This was a delicious, savory 100-year-old Riesling. The producer, Schloss Rheinhartshausener, is still in existence. In their current annual report, they list 1911 as one of the estate’s “special vintages,” along with 1897 and 1921. The full title of the estate is “Administration Friedrich Prinz von Preussen Schloss Reinhartshausen,” and the capsule on our Riesling carried the legend “Administration Friedrich Prinz von Preussen.” Wine has been produced here since medieval times, and the property has passed through the hands of several different aristocratic owners. In 1800 the Counts of Westphalia purchased it and built the alte schloss, or “old palace.” In 1855, Princess Marianne von Preussen, whose father was King William I of the Netherlands, purchased the estate and added a museum building to make her art collection accessible to the public. Her son, Prince Friedrich Wilhelm Nikolaus Albrecht von Preussen (who was known as Prince Albrecht), inherited the palace and wine estate in 1883. Prince Albrecht’s oldest son, who inherited the estate, was Prince Friedrich Heinrich, who owned it up until his death in 1940. Ownership ultimately passed in 1957 to Prince Friedrich von Preussen, son of the last crown prince, who passed it to his sons in 1966. An investor group, Freunde von Reinhartshausen, bought the estate and hotel, which was formerly the palace, in 1999. The estate currently own 80 hectares, 85% of which is planted to Riesling. One of their best vineyards is Erbacher Siegelsberg, which is most likely the vineyard referred to as “Seelgass” on the label of our wine.
Prior to the German wine law of 1971, a Kabinett wine, also known as Cabinet, was a term used for a wine of superior quality, worthy of being stored away in the producer’s cabinet, or cellar. It was essentially the German version of the term reserve.
- 1911 Schloss Rheinhartshausener Erbacher Seelgass Riesling Cabinet – Germany, Rheingau
Light medium orange color with 2 millimeter clear meniscus; nice, smoky, savory, dill nose; tasty, dry, savory, tart apple, smoky, sauteed onion, dill, mineral palate; medium-plus finish (opens up and goes on strong after several minutes in the glass; delicious pairing with smoked salmon bruschetta) 93 points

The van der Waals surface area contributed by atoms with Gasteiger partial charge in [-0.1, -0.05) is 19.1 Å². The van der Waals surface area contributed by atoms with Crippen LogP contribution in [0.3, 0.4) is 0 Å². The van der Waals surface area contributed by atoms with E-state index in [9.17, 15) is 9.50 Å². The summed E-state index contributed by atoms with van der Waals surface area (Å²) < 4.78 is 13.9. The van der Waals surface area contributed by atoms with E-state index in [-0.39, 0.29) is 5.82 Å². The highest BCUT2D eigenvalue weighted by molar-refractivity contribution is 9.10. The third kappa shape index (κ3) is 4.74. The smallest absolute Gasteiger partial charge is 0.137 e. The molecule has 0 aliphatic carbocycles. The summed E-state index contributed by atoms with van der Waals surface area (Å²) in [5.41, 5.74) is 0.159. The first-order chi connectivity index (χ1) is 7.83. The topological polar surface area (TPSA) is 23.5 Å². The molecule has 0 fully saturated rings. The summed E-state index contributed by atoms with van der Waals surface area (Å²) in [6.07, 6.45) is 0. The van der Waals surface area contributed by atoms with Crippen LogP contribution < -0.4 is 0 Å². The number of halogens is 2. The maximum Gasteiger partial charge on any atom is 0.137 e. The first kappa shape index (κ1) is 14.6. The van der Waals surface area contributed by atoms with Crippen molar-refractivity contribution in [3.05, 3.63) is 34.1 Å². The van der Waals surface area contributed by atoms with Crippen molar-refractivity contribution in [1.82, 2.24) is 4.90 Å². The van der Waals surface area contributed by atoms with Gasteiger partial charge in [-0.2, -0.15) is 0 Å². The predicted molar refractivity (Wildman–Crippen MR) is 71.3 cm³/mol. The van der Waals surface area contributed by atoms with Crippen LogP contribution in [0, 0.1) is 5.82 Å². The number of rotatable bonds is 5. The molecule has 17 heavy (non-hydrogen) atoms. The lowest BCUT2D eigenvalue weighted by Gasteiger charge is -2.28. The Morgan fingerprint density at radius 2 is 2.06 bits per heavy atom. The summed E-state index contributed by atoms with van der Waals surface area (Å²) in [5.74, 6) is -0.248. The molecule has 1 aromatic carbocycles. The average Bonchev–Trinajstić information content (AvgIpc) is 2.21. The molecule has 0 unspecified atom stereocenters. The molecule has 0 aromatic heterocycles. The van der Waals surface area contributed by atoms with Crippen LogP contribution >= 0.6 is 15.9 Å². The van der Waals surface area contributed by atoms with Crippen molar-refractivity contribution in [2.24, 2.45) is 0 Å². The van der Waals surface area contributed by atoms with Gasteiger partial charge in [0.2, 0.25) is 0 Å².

1955 Louis Martini
Louis M. Martini was one of the pioneering winemakers of California, and along with Beaulieu, Charles Krug and Inglenook, a founder of California’s great Cabernet Sauvignon legacy. He emigrated to San Francisco with his father in the late 1800s, and then studied winemaking in Genoa before returning to California in 1911. He had been unsuccessful with his first wine production company, but started again in the San Joaquin Valley in 1922 under the name L.M. Martini Grape Products. He moved his operations to Napa Valley after Prohibition ended, purchasing a large vineyard lying along the Napa/Sonoma border in the Mayacamas Mountains in 1937. The Louis Martini style was distinguished from that of the other members of the big four by varietal and geographic blending aimed at producing wines ready for relatively early drinking. The Special Selection wines, however, were made in outstanding years, produced in small lots with the potential for greater quality and longer aging. Louis himself was responsible for our 1955; he retired in 1959, turning the winemaking over to son Louis Peter Martini. Our bottle had remarkable color, with very little bricking, and a mature nose, with notes of tobacco. It was complex on the palate, with secondary and tertiary flavors of tobacco, oregano and cured meat, and would probably go another seven or so years (i.e., not as long as the Cabs from the rest of the big four that we sampled).
- 1955 Louis M. Martini Cabernet Sauvignon Special Selection – USA, California, Napa Valley
Hardly bricking medium dark red violet color with clarity; mature, tart cassis, currant, tobacco nose; tasty, mature, tart currant, light tobacco, herbal, oregano, cured meat palate; will go 7-plus more years; medium-plus finish 91+ points (91 pts.)
1956 Charles Krug
Charles Krug was originally founded by Karl Krug, who came to America from Prussia, and who married General Vallejo’s grand-niece, whose dowry included substantial landownings in St. Helena. He built the winery in 1861. Phylloxera destroyed the vineyards, and Krug died during its outbreak in 1892. Robert and Peter Mondavi’s parents, Cesare and Rosa, bought the property in 1943, with Robert functioning as general manager and Peter as winemaker. I’ve enjoyed quite a few mature Charles Krug Cabs over the years. My favorite to date has been the 1974 Vintage Selection Lot F1, which was the last Krug wine made from the Fay Vineyard before Peter Mondavi lost that source to brother Robert. The Charles Krug Cabernets were 100% Cabernet, and until 1965, when they started using French oak, the wines were aged in well-seasoned American oak vats and barrels. Our bottle showed very well at first, with youthful fruit and a touch of menthol, giving the sense that it would go another 20 or more years. Unfortunately, however, those of us sensitive to TCA started to notice it after the wine had been in our glasses for 20 minutes or so. Then the nose, which had originally been full of cassis, tart cherries and menthol, changed to a nose that Fred found a way to describe precisely as “cork and raisin bran.” My rating is based on the wine’s glorious first 20 minutes, before the TCA took over.